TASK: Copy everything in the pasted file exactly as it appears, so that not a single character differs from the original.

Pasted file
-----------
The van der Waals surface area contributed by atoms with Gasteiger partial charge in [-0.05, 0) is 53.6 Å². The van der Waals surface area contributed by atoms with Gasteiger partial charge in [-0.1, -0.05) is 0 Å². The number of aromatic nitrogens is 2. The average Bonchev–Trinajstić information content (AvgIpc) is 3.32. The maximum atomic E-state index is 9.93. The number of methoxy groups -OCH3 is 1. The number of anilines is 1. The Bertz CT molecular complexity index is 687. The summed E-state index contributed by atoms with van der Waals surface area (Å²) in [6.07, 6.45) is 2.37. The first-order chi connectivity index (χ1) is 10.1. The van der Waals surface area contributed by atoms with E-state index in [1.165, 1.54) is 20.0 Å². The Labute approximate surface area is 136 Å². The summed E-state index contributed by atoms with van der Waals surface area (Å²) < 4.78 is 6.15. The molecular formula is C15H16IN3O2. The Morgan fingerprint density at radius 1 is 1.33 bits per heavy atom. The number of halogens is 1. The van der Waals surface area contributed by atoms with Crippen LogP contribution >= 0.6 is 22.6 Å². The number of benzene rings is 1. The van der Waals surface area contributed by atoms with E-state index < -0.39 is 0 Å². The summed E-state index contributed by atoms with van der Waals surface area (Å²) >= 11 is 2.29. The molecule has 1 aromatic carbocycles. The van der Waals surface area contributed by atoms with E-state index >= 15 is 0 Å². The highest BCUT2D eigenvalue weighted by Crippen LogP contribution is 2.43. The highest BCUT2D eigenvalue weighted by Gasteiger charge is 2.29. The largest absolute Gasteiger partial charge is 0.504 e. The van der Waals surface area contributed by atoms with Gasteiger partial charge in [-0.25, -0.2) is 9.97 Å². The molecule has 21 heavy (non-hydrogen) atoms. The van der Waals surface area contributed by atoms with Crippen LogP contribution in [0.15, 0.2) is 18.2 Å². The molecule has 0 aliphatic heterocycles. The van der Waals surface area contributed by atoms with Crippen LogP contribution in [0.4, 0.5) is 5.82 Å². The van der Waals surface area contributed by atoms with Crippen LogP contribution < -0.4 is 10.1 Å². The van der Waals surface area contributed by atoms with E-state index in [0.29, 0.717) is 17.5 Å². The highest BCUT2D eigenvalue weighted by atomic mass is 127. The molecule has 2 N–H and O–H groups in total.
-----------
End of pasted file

The van der Waals surface area contributed by atoms with Gasteiger partial charge in [-0.05, 0) is 53.6 Å². The van der Waals surface area contributed by atoms with Gasteiger partial charge in [-0.1, -0.05) is 0 Å². The number of aromatic nitrogens is 2. The average Bonchev–Trinajstić information content (AvgIpc) is 3.32. The maximum atomic E-state index is 9.93. The number of methoxy groups -OCH3 is 1. The number of anilines is 1. The Bertz CT molecular complexity index is 687. The summed E-state index contributed by atoms with van der Waals surface area (Å²) in [6.07, 6.45) is 2.37. The first-order chi connectivity index (χ1) is 10.1. The van der Waals surface area contributed by atoms with E-state index in [1.165, 1.54) is 20.0 Å². The Labute approximate surface area is 136 Å². The summed E-state index contributed by atoms with van der Waals surface area (Å²) < 4.78 is 6.15. The molecular formula is C15H16IN3O2. The Morgan fingerprint density at radius 1 is 1.33 bits per heavy atom. The number of halogens is 1. The van der Waals surface area contributed by atoms with Crippen LogP contribution >= 0.6 is 22.6 Å². The number of benzene rings is 1. The van der Waals surface area contributed by atoms with E-state index < -0.39 is 0 Å². The summed E-state index contributed by atoms with van der Waals surface area (Å²) >= 11 is 2.29. The molecule has 1 aromatic carbocycles. The van der Waals surface area contributed by atoms with E-state index >= 15 is 0 Å². The highest BCUT2D eigenvalue weighted by Crippen LogP contribution is 2.43. The highest BCUT2D eigenvalue weighted by Gasteiger charge is 2.29. The largest absolute Gasteiger partial charge is 0.504 e. The van der Waals surface area contributed by atoms with Gasteiger partial charge in [-0.25, -0.2) is 9.97 Å². The molecule has 21 heavy (non-hydrogen) atoms. The van der Waals surface area contributed by atoms with Crippen LogP contribution in [0.15, 0.2) is 18.2 Å². The molecule has 0 aliphatic heterocycles. The van der Waals surface area contributed by atoms with Crippen LogP contribution in [0.4, 0.5) is 5.82 Å². The van der Waals surface area contributed by atoms with Crippen LogP contribution < -0.4 is 10.1 Å². The van der Waals surface area contributed by atoms with E-state index in [0.29, 0.717) is 17.5 Å². The highest BCUT2D eigenvalue weighted by atomic mass is 127. The molecule has 2 N–H and O–H groups in total.